This is an easy one: a loan modification is world’s better.
That being said, I don’t do loan mods. I don’t touch them. If you ask me to help you on your loan mod, I will politely tell you to do it yourself and be persistent in sending in the information to the loss mitigation department of your mortgage company.
The problem is that loan modifications take time, and they are often denied. If you do get a loan modification, if may have a principal reduction, and/or a change in interest rate, and/or hopefully lower payments, and/or your missed payments may be rolled to the back of the loan.
In a chapter 13 bankruptcy, I propose that you catch up on those missed payments over the next 60 months. This means that if you were $24,000 behind on the mortgage, when you file a chapter 13 plan, you’ll have to start making a payment of $600 a month to the chapter 13 trustee in addition to making your regular payment. You can save the house, but it costs more than a loan modification.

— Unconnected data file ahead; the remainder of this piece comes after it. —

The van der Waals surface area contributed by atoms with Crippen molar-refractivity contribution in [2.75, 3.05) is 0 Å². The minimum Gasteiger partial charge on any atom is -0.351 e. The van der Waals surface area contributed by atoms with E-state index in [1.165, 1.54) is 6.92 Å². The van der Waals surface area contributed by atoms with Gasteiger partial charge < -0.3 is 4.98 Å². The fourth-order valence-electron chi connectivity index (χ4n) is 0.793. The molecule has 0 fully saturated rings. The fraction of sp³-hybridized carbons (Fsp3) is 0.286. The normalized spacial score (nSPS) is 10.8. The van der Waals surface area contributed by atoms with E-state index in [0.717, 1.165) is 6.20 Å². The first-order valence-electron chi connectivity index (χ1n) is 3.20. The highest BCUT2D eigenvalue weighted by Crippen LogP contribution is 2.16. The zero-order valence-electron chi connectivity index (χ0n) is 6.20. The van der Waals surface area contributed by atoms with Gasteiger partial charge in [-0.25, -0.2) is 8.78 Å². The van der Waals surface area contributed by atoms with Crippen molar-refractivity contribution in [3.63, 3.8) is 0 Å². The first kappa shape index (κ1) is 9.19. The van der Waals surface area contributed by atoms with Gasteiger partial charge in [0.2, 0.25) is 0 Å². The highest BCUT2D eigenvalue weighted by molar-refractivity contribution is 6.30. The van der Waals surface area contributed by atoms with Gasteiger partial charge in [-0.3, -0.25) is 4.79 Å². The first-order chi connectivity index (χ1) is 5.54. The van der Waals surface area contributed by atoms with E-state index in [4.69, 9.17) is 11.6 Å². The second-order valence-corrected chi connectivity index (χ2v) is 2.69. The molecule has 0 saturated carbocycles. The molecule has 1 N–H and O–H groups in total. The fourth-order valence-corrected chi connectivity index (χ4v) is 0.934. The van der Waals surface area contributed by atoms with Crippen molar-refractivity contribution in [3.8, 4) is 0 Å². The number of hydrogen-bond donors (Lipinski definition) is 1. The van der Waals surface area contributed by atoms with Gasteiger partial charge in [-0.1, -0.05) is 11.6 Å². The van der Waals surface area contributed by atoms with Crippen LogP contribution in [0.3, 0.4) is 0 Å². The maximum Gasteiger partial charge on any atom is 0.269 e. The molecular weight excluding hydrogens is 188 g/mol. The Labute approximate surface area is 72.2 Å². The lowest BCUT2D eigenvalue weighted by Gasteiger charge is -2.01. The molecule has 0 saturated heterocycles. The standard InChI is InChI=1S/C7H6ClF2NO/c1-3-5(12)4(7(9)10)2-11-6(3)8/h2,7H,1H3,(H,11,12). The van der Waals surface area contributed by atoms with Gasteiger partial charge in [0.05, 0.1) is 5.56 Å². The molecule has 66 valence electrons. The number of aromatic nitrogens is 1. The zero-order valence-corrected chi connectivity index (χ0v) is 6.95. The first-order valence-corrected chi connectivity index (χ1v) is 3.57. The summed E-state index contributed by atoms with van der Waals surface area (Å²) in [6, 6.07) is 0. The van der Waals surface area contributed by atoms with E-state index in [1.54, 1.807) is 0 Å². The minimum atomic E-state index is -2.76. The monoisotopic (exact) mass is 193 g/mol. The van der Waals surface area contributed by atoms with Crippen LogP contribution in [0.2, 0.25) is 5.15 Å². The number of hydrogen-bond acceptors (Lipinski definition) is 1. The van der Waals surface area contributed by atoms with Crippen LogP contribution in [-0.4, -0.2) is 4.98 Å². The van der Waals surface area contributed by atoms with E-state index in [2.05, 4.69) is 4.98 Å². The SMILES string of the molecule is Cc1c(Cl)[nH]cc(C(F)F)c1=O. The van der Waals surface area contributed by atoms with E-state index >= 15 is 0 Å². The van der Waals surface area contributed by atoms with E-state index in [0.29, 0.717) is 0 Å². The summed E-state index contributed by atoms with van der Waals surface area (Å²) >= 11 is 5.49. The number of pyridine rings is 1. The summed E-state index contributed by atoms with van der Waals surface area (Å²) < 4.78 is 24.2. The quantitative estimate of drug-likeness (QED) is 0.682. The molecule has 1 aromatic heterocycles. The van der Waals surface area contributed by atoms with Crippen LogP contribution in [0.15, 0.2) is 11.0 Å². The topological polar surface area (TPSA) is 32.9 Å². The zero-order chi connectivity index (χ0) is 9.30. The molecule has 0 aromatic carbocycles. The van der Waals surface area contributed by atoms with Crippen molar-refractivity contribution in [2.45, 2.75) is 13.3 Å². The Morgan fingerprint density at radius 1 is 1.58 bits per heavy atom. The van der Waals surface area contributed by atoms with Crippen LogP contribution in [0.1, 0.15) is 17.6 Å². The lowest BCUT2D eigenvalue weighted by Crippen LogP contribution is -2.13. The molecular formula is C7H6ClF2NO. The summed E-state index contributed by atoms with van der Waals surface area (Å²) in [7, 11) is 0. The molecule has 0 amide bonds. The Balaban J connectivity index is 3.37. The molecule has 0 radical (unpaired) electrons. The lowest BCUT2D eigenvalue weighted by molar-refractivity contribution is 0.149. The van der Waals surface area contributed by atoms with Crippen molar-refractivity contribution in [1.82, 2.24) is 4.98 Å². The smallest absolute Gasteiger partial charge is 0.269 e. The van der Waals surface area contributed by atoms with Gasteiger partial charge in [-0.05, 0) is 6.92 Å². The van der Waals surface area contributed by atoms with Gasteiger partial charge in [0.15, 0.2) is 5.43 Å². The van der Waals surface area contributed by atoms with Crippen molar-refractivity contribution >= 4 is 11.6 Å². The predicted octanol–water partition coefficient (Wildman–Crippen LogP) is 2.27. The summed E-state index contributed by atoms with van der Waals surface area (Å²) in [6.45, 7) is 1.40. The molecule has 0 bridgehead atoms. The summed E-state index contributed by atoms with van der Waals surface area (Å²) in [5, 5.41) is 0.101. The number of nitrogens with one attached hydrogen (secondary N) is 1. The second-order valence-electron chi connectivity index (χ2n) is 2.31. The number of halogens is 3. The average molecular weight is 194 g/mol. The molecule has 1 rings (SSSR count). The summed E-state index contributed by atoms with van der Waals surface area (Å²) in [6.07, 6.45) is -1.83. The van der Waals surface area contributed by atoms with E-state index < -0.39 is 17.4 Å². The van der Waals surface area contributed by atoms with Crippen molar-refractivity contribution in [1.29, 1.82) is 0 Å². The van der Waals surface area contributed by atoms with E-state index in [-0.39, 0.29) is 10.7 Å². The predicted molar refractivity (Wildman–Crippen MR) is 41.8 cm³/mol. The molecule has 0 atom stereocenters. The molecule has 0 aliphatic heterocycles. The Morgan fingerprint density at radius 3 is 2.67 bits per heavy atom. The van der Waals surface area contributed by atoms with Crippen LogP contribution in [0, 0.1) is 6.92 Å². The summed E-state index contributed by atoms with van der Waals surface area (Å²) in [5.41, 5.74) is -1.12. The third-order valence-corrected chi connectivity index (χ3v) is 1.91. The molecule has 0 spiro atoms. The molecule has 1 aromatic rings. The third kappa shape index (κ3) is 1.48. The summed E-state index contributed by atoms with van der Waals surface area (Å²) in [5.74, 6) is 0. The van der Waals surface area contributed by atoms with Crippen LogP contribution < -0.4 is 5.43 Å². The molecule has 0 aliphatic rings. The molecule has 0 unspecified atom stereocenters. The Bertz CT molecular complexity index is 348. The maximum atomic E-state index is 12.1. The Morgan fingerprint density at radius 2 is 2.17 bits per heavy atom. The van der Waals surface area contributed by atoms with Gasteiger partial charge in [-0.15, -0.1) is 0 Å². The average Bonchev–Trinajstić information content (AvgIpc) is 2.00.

To be honest, the only reason you file the 13 is if the loan mod hasn’t worked or hasn’t worked in time. Even after you file the bankruptcy, you can still keep working on your modification, hoping for a miracle.
But in an emergency, like a foreclosure sale next Monday, the bankruptcy is the only way to go.